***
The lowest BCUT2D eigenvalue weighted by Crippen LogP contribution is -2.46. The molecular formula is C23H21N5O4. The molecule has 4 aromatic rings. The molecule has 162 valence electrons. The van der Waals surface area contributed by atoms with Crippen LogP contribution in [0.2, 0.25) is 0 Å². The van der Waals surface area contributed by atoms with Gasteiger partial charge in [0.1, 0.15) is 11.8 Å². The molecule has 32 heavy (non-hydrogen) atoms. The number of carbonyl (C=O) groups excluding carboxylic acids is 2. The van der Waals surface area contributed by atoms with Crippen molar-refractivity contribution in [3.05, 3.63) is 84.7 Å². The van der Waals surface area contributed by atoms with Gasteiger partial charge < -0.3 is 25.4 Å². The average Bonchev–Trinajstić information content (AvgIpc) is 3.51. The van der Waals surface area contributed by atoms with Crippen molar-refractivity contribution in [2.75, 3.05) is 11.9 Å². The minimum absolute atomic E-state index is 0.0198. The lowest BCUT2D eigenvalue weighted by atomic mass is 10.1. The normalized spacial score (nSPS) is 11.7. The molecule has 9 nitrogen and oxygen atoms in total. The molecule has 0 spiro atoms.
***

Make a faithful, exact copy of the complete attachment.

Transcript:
The lowest BCUT2D eigenvalue weighted by Crippen LogP contribution is -2.46. The molecular formula is C23H21N5O4. The molecule has 4 aromatic rings. The molecule has 162 valence electrons. The van der Waals surface area contributed by atoms with Crippen LogP contribution in [0.2, 0.25) is 0 Å². The van der Waals surface area contributed by atoms with Gasteiger partial charge in [0.1, 0.15) is 11.8 Å². The molecule has 32 heavy (non-hydrogen) atoms. The number of carbonyl (C=O) groups excluding carboxylic acids is 2. The van der Waals surface area contributed by atoms with Crippen molar-refractivity contribution in [3.05, 3.63) is 84.7 Å². The van der Waals surface area contributed by atoms with Gasteiger partial charge < -0.3 is 25.4 Å². The average Bonchev–Trinajstić information content (AvgIpc) is 3.51. The van der Waals surface area contributed by atoms with Crippen molar-refractivity contribution in [2.75, 3.05) is 11.9 Å². The minimum absolute atomic E-state index is 0.0198. The lowest BCUT2D eigenvalue weighted by atomic mass is 10.1. The normalized spacial score (nSPS) is 11.7. The molecule has 9 nitrogen and oxygen atoms in total. The molecule has 0 spiro atoms.